– user91126
    Commented Nov 3, 2013 at 22:26

1 Answer 1


The key insight is that the field configuration that is constant and whose constant value minimizes the potential energy density simultaneously minimizes both the potential energy functional and the kinetic energy functional individually. Let' see how this works:

Let $T$ and $V$ be the kinetic and potential functionals whose sum is the Hamiltonian; \begin{align} T[\pi,\phi] &= \int d^3x \left[\frac{1}{2}\pi(x)^2 + \frac{1}{2}(\nabla\phi(x))^2\right] \\ V[\phi] &= \int d^3x\left[-\frac{1}{2}\mu^2\phi(x)^2 + \frac{\lambda}{4!}\phi(x)^4\right] = \int d^3x\, \mathscr V(\phi(x)) \end{align} Let $\phi_0$ be any real number that minimizes the potential density \begin{align} \mathscr V(\phi_0)\leq \mathscr V(\phi), \qquad \text{for all $\phi\in\mathbb R$} \end{align} Let $\mathcal C$ denote the set of all admissible field configurations $\phi$, and let $\mathcal P$ be the set of all admissible momentum configurations $\pi$. Then I claim that if $\phi_*$ is the field configuration whose value is $\phi_0$ everywhere, then \begin{align} H[\pi, \phi_*]\leq H[\pi, \phi], \qquad \text{for all $\phi\in\mathcal C$ and $\pi\in \mathcal P$}. \end{align} The proof goes as follows. Notice that given any field configuration $\phi$, we have \begin{align} \mathscr V(\phi_0) \leq \mathscr V(\phi(x)), \qquad \text{for all $x\in\mathbb R^3$}. \end{align} By integrating both sides of this inequality, we immediately find that $\phi_*$ is a minimum of the potential energy functional; $V[\phi_*] \leq V[\phi]$ for all $\phi \in \mathcal C$. Next, notice that since $(\nabla\phi)^2$ is manifestly non-negative, given any $\pi\in P$ we have $T[\pi, \phi]\geq T[\pi, \bar \phi]$ for any $\bar\phi$ constant, and for all $\phi\in\mathcal C$. In particular, $T[\pi, \phi_*]\leq T[\pi, \phi]$ for all $\pi\in \mathcal P$ and $\phi\in\mathcal C$. In other words, for any $\pi$, the configuration $\phi_*$ is also a minimum of the kinetic energy functional. Putting these facts together, we find that \begin{align} V[\phi_*] + T[\pi, \phi_*]\leq V[\phi] + T[\pi, \phi], \qquad \text{for all $\phi\in\mathcal C$ and $\pi\in \mathcal P$}. \end{align} as desired.

  • $\begingroup$ So basically one has to reason the other way around. First you prove $\phi(x)=\phi_0$ is a minimum for $V[\phi]$ and then you show it is also a minimum for $T[\phi,\pi]$. Right? $\endgroup$ Commented Nov 3, 2013 at 21:14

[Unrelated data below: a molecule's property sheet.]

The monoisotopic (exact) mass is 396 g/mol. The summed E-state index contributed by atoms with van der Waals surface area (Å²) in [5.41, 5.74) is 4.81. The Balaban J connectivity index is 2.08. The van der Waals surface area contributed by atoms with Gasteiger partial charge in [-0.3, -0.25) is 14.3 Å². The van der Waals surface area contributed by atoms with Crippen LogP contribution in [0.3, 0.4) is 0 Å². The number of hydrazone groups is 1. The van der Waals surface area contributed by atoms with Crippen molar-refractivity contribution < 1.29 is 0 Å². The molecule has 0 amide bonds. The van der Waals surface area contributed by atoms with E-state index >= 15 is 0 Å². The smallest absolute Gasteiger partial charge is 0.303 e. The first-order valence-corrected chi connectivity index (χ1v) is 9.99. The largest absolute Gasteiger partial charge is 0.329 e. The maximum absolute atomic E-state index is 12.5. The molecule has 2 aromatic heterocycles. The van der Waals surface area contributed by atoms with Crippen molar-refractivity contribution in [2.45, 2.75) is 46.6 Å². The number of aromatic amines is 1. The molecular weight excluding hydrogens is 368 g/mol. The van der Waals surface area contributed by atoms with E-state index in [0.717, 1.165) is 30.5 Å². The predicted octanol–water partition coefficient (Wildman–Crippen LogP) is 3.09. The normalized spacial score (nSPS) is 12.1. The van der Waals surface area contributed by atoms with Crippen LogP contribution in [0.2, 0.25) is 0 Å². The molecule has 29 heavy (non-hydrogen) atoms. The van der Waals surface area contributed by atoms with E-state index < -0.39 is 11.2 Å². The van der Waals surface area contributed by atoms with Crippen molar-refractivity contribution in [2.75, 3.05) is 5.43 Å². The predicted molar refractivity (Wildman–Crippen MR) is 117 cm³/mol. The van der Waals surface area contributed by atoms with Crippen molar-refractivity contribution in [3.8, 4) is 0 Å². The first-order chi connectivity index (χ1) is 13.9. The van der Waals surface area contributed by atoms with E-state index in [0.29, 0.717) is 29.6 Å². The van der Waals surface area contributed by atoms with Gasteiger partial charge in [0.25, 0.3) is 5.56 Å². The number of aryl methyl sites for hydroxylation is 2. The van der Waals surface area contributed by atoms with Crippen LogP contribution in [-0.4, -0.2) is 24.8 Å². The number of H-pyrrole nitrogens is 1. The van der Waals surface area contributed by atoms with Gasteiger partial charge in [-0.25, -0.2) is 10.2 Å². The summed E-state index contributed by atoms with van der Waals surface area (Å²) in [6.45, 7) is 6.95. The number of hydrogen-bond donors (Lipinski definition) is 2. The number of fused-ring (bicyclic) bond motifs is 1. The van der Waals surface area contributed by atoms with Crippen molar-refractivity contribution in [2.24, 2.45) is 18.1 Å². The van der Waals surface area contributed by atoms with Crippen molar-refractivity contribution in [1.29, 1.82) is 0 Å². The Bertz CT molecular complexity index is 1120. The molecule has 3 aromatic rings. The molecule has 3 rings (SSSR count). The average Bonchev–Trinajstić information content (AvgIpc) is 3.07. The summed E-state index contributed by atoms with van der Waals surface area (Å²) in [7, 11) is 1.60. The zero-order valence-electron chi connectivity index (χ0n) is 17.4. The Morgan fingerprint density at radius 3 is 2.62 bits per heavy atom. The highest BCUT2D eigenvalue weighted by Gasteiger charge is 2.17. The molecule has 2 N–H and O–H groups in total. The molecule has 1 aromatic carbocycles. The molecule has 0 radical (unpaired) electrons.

• 1
    $\begingroup$ @FedericoCarta Well we could just as easily have proven that $\phi(x) = \phi_0$ minimizes $T$ and then proven that it minimizes $V$. The point is that it minimizes both independently and therefore minimizes their sum as well. But yeah, the way it's presented is kind of confusing; we don't need to first prove that the field needs to be constant, and then find the smallest admissible constant value. Instead, we simply note that the field that is constant and which has that value is a global minimizer of the Hamiltonian. $\endgroup$ Commented Nov 3, 2013 at 21:19
  • $\begingroup$ So the basic point is that a constant field configuration minimizes both and independently $T$ and $V$ and therefore is a global minimizer of $H$. I believe I understand now, thank you. $\endgroup$ Commented Nov 3, 2013 at 21:21
  • $\begingroup$ @FedericoCarta Yes. When I first read your question, I tried to first just show that the field configuration needed to be constant to be a minimizer of $H$, but failed and reached the same confusion. Then I thought, "well we don't so much care about that fact in isolation, we care that a particular constant field configuration minimizes $H$." Then I realized that clearly such a field configuration minimizes the kinetic energy, and then I realized that it minimizes the potential energy too since its precisely the configuration where the potential density has its minimal value everywhere. $\endgroup$ Commented Nov 3, 2013 at 21:28
  • 1
    $\begingroup$ Yes, it is quite simple in the end. I guess it is the way in which usually this fact is presented that makes it hard to understand the first time. $\endgroup$ Commented Nov 3, 2013 at 21:32